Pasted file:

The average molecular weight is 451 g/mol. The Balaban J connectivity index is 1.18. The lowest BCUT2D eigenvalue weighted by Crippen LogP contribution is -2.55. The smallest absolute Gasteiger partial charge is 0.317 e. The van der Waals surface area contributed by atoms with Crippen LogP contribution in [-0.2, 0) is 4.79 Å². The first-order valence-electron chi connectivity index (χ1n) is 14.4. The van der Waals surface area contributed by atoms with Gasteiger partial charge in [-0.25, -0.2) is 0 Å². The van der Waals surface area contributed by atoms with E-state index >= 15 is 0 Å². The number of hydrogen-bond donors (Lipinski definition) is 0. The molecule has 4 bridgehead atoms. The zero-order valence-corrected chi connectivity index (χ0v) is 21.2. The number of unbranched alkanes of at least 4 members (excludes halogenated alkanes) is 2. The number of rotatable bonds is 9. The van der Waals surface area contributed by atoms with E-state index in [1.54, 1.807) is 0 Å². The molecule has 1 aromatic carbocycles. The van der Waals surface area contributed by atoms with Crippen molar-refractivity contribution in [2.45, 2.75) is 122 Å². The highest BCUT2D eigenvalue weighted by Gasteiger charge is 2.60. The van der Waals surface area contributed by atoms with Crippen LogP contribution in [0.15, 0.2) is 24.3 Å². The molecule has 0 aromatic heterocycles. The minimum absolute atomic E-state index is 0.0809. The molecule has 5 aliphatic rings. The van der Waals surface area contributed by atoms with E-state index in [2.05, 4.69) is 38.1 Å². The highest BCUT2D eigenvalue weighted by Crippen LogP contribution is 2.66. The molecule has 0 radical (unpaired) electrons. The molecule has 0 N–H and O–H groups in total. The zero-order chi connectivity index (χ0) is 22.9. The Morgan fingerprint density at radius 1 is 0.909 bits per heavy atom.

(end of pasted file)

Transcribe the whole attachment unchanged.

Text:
The average molecular weight is 451 g/mol. The Balaban J connectivity index is 1.18. The lowest BCUT2D eigenvalue weighted by Crippen LogP contribution is -2.55. The smallest absolute Gasteiger partial charge is 0.317 e. The van der Waals surface area contributed by atoms with Crippen LogP contribution in [-0.2, 0) is 4.79 Å². The first-order valence-electron chi connectivity index (χ1n) is 14.4. The van der Waals surface area contributed by atoms with Gasteiger partial charge in [-0.25, -0.2) is 0 Å². The van der Waals surface area contributed by atoms with E-state index >= 15 is 0 Å². The number of hydrogen-bond donors (Lipinski definition) is 0. The molecule has 4 bridgehead atoms. The zero-order valence-corrected chi connectivity index (χ0v) is 21.2. The number of unbranched alkanes of at least 4 members (excludes halogenated alkanes) is 2. The number of rotatable bonds is 9. The van der Waals surface area contributed by atoms with E-state index in [1.54, 1.807) is 0 Å². The molecule has 1 aromatic carbocycles. The van der Waals surface area contributed by atoms with Crippen molar-refractivity contribution in [2.45, 2.75) is 122 Å². The highest BCUT2D eigenvalue weighted by Gasteiger charge is 2.60. The van der Waals surface area contributed by atoms with Crippen LogP contribution in [0.15, 0.2) is 24.3 Å². The molecule has 0 aromatic heterocycles. The minimum absolute atomic E-state index is 0.0809. The molecule has 5 aliphatic rings. The van der Waals surface area contributed by atoms with E-state index in [2.05, 4.69) is 38.1 Å². The highest BCUT2D eigenvalue weighted by Crippen LogP contribution is 2.66. The molecule has 0 radical (unpaired) electrons. The molecule has 0 N–H and O–H groups in total. The zero-order chi connectivity index (χ0) is 22.9. The Morgan fingerprint density at radius 1 is 0.909 bits per heavy atom.